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NEWS | Dec. 12, 2013

Enforcers Gain Speed with Japanese Guards

By Senior Airman Derek VanHorn 35th Fighter Wing Public Affairs

Members of the 35th Security Forces Squadron and Japanese national civilian guards gained speed in law enforcement proficiency as they worked together to slow things down during traffic control training here Dec. 11.

Master Sgt. William Newcomb, 35 SFS training manager, led the first-ever light detection and ranging speed measuring device training with Japanese officers assigned to the base in an effort to further strengthen law enforcement capabilities between the two organizations.

LIDAR devices are used to determine the speed of a moving vehicle, and are commonly referred to as "radar guns" used to identify vehicles traveling faster than the set speed limit.

Katsuyoshi Noguchi staked claim as the first Japanese national civilian guard to be certified with the LIDAR device as he stepped to the street side and sized up passing vehicles. Following a classroom session, Noguchi was required to verbally estimate the speed of five different vehicles and then compare those estimations with the calculations of the LIDAR device, coming within at least 8 kph on each assessment.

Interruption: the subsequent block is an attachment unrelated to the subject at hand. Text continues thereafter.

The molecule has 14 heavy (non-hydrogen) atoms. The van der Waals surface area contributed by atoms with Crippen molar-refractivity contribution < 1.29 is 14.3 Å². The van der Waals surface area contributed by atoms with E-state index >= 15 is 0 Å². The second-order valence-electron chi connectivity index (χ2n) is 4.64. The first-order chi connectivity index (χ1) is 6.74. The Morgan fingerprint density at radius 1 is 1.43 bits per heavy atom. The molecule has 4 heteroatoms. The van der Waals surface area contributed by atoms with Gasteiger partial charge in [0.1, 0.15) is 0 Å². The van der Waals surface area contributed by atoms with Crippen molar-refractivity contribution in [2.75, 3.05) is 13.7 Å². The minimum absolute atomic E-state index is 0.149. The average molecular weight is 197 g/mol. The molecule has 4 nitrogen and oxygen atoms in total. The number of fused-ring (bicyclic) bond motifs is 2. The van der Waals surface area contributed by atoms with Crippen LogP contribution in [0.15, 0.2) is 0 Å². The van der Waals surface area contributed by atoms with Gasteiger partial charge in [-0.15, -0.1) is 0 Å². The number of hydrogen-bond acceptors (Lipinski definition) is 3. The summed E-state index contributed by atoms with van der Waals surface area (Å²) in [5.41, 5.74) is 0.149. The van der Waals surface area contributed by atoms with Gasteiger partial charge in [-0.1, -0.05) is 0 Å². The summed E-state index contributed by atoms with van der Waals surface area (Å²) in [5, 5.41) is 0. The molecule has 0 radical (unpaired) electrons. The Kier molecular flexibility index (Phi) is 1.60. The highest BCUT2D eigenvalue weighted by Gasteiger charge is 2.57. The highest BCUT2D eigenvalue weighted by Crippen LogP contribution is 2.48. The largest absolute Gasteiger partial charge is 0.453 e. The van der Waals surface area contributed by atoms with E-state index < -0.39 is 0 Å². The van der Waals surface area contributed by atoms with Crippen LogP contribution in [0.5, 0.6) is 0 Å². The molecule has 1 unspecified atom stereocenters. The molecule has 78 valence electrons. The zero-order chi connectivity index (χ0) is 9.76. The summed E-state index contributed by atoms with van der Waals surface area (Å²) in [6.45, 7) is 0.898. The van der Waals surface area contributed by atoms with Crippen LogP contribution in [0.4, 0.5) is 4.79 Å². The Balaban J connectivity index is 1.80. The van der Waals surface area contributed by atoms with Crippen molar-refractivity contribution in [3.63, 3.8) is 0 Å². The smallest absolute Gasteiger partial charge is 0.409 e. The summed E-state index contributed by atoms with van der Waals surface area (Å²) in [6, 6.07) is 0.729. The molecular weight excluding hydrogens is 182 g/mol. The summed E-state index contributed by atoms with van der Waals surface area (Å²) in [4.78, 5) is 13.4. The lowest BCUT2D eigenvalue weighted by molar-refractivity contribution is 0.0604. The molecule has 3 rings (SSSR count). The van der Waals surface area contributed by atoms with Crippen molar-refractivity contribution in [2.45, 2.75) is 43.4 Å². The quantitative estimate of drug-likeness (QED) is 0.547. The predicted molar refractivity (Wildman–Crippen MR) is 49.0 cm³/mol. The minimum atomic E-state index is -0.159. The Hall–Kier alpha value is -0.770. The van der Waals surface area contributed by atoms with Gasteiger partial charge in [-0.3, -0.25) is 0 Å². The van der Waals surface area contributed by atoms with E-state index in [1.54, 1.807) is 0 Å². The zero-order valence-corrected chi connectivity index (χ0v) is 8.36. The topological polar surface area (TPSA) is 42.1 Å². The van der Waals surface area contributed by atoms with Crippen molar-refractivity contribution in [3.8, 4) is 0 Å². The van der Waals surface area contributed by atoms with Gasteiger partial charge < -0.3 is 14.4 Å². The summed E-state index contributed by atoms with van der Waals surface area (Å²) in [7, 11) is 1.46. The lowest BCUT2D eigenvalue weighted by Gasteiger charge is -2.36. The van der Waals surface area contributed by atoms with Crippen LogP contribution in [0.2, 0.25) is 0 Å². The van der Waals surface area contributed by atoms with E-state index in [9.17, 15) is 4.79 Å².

He certified after only five attempts, which might have been expected - he's been an officer at Misawa for nearly 18 years. But Noguchi said it's more than being proficient on one single device, and it's important to strengthen the working relationship between the two sides as we share the base.

"Being on a bilateral base, you're going to run into issues every now and then with cultural and language barriers," Newcomb said. "Having these guards running the LIDAR along with us helps breaks down that barrier as we all become equally trained."

Newcomb said the plan is to have all 20 Japanese guards certified in the coming weeks, and the current training status has Japanese officers trained on about 80 percent of military law enforcement tactics. He said the goal is to move that number to 100 percent and steps are already being taken to get there, including the implementation of handheld explosive sniffer devices and taser training in the near future.

"Each time we train together, we grow closer both culturally and from a work standpoint," Newcomb said. "That's our goal - to become as effective as we can as one team."

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